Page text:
Antibiotics, Dentistry, Resistance, Prescription


GI: Gastrointestinal, AAE: American Association of Endodontics, AP: Antibiotic Prophylaxis, CDE: Continuing Dental Education program


Ever since the odontogenic infections originated from human oro-facial infections, the prescribing of antibiotics by dental practitioners has become an important feature of dentistry [1]. This is the reason why antibiotics account for a huge majority of medicines being prescribed by dentists. Antibiotic use may be associated with unfavourable side effects, ranging from Gastrointestinal Tract (GIT) disturbances to fatal anaphylactic shock and development of resistance [2].

It has been observed that contributing toward the problem of antibiotic resistance by dentists can be substantial as dentists prescribe 10% of all common antibiotics [3,4].

There is an indiscretion among practitioners regarding the length, choice of drug, frequency, and obligation of prescribing them based on the literature review [5]. Findings from the study of Yingling, et al. among members of the American Association of Endodontics (AAE) concluded that they were prescribing antibiotics inappropriately [3,6]. Although a boon, antibiotics can be called a double-edged sword as their imprudent usage might cause problems [7]. Antibiotic Prophylaxis (AP) must be considered as a probable choice related to a precise case and a specific patient to modulate bacterial load and potential inflammation and encourage an atraumatic surgical technique [8].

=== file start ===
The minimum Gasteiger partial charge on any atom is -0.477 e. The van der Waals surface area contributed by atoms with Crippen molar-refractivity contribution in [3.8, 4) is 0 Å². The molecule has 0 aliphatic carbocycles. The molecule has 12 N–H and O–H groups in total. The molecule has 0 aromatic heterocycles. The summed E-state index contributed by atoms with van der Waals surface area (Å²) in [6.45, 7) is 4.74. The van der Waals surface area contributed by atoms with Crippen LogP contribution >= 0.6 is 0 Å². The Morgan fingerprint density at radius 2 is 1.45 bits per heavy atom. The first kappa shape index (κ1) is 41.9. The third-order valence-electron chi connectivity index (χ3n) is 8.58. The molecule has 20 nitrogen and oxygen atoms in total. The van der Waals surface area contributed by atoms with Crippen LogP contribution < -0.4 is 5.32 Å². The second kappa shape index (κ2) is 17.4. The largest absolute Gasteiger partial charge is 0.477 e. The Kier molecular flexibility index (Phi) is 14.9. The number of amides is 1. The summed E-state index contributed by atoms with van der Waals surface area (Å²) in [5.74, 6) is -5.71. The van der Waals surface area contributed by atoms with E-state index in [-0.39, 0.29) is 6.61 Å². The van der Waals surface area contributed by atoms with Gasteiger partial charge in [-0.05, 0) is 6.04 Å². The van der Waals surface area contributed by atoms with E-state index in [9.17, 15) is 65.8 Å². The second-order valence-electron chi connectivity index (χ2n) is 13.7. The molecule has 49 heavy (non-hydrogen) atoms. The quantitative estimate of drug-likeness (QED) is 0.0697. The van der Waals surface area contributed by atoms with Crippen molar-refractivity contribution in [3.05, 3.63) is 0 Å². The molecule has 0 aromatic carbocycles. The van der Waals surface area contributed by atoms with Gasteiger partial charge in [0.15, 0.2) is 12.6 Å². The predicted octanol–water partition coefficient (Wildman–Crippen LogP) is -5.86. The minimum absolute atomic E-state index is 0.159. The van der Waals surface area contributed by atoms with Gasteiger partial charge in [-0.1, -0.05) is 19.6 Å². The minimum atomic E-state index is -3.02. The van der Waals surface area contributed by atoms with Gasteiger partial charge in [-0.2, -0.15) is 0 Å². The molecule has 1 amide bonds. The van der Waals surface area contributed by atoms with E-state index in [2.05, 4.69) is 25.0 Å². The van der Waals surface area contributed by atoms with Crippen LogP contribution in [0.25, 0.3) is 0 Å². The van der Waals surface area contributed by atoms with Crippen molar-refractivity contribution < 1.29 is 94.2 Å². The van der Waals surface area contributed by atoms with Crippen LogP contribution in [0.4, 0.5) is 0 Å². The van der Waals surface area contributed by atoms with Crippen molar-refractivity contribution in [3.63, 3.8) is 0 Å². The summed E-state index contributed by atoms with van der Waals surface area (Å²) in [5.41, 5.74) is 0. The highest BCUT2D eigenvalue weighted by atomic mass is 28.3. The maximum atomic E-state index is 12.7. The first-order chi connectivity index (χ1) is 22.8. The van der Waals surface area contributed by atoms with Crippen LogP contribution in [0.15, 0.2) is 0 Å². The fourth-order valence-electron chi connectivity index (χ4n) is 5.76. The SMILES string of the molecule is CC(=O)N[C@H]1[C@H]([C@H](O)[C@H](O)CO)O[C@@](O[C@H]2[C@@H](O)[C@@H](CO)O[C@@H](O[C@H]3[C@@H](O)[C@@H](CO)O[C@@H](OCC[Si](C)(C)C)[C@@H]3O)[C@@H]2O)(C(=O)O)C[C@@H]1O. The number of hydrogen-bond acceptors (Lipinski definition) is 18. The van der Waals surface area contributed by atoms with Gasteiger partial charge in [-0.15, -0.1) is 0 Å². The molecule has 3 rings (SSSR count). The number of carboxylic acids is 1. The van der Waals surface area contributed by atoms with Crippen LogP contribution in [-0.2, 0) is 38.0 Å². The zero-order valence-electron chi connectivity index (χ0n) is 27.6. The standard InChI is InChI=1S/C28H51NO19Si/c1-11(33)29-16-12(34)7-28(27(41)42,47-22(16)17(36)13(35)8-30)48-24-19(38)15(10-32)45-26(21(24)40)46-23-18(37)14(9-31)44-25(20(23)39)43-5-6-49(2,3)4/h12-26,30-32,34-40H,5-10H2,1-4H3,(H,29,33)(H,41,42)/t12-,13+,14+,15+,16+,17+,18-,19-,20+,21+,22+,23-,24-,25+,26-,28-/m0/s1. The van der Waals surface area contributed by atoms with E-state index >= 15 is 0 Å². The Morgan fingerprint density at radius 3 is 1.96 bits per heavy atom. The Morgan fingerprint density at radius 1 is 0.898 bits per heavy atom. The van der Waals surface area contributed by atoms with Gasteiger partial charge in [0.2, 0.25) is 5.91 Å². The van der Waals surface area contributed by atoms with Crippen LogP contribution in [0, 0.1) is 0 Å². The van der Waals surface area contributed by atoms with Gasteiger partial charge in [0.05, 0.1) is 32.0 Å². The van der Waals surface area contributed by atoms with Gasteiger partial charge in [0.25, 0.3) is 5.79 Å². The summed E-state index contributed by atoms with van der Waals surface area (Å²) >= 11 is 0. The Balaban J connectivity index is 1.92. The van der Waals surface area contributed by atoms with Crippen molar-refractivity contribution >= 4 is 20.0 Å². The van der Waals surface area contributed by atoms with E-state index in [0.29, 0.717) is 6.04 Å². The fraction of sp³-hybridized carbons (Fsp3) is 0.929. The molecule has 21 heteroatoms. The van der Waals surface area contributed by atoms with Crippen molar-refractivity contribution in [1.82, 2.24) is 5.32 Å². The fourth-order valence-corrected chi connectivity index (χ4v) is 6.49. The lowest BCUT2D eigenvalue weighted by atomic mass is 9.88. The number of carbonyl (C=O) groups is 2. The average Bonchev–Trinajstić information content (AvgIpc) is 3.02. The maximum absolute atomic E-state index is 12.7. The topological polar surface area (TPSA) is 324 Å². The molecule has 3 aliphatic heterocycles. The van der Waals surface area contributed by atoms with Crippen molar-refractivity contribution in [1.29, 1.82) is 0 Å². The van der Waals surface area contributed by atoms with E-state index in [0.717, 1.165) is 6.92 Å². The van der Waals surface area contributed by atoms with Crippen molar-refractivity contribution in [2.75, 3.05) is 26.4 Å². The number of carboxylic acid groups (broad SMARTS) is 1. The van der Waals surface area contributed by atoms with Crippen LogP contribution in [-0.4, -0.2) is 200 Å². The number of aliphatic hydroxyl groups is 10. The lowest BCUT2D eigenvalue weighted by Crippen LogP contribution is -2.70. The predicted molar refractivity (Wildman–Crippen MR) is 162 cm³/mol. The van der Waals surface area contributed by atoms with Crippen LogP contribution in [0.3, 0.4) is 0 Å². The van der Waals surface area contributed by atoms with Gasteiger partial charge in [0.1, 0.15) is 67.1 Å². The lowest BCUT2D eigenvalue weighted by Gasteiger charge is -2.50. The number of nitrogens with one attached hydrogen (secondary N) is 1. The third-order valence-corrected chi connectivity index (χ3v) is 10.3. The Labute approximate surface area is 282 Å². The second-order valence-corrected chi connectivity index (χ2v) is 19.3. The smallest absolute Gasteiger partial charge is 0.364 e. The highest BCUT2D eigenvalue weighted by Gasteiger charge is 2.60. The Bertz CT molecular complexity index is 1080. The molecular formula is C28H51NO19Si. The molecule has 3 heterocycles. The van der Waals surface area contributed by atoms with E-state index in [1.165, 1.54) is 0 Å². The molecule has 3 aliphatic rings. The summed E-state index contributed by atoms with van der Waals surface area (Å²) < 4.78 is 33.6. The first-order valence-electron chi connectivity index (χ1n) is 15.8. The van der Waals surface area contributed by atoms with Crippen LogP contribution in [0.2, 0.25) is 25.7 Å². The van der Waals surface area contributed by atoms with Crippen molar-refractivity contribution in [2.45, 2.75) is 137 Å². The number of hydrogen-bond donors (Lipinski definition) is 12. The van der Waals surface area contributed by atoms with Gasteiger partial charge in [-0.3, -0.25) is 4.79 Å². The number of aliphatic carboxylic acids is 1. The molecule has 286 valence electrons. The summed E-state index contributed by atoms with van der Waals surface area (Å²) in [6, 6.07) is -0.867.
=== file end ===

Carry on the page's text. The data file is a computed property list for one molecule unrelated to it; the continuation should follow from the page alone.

Hence, it is required to assess the knowledge and practice among dental practitioners by looking at the present-day trend of prescribing practices in dentistry. The survey aimed to assess the antibiotic prescription pattern for common oral conditions, routine dental treatment, and awareness of antibiotic resistance among dentists in South India.

Subjects and Methods

This study was a cross-sectional survey designed to assess the antibiotic prescribing practices of the dentists in Davangere city. Ethical Clearance was obtained from the Institutional Review Board of College of Dental Sciences, Davangere, and the list of the dentists was received from the local dental council. To produce a homogeneous distribution, dentists in the list were chosen from different regions of Davanagere. A structured and pretested questionnaire was distributed to all dentists registered with the local association branch.

A pilot study was conducted among 20 dental practitioners to determine the sample size and feasibility of the study. The sample size was calculated with 80% statistical power, α=0.05, 95% confidence interval, 10% margin of error (E). The internal consistency of the questionnaire was found to be good (Cronbach’s alpha=0.80). The questionnaire was finalized with necessary modifications after the pilot study.